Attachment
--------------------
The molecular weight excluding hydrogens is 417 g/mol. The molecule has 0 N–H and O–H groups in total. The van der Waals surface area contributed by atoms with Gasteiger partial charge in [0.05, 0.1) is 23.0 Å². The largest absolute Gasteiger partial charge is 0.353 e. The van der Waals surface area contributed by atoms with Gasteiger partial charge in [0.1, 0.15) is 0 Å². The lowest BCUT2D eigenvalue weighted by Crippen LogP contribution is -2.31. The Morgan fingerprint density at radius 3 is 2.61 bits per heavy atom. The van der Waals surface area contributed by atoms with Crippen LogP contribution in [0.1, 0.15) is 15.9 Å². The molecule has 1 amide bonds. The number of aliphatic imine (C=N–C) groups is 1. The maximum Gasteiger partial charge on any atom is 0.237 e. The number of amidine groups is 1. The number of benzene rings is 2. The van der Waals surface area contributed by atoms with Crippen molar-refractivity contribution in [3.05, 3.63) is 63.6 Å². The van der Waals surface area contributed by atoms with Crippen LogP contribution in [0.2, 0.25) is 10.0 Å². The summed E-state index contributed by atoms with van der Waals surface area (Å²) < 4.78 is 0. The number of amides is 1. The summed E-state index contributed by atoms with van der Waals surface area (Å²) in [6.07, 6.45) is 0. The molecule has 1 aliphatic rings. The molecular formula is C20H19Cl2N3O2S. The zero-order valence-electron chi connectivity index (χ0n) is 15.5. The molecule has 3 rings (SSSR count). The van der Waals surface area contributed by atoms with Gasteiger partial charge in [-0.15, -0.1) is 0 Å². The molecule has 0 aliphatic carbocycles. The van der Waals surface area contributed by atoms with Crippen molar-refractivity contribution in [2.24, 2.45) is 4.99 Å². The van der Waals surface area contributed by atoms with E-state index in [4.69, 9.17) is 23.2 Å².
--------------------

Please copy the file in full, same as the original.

The molecular weight excluding hydrogens is 417 g/mol. The molecule has 0 N–H and O–H groups in total. The van der Waals surface area contributed by atoms with Gasteiger partial charge in [0.05, 0.1) is 23.0 Å². The largest absolute Gasteiger partial charge is 0.353 e. The van der Waals surface area contributed by atoms with Gasteiger partial charge in [0.1, 0.15) is 0 Å². The lowest BCUT2D eigenvalue weighted by Crippen LogP contribution is -2.31. The Morgan fingerprint density at radius 3 is 2.61 bits per heavy atom. The van der Waals surface area contributed by atoms with Crippen LogP contribution in [0.1, 0.15) is 15.9 Å². The molecule has 1 amide bonds. The number of aliphatic imine (C=N–C) groups is 1. The maximum Gasteiger partial charge on any atom is 0.237 e. The number of amidine groups is 1. The number of benzene rings is 2. The van der Waals surface area contributed by atoms with Crippen molar-refractivity contribution in [3.05, 3.63) is 63.6 Å². The van der Waals surface area contributed by atoms with Crippen LogP contribution in [0.2, 0.25) is 10.0 Å². The summed E-state index contributed by atoms with van der Waals surface area (Å²) < 4.78 is 0. The number of amides is 1. The summed E-state index contributed by atoms with van der Waals surface area (Å²) in [6.07, 6.45) is 0. The molecule has 1 aliphatic rings. The molecular formula is C20H19Cl2N3O2S. The zero-order valence-electron chi connectivity index (χ0n) is 15.5. The molecule has 3 rings (SSSR count). The van der Waals surface area contributed by atoms with Gasteiger partial charge in [-0.15, -0.1) is 0 Å². The molecule has 0 aliphatic carbocycles. The van der Waals surface area contributed by atoms with Crippen molar-refractivity contribution in [2.24, 2.45) is 4.99 Å². The van der Waals surface area contributed by atoms with E-state index in [4.69, 9.17) is 23.2 Å².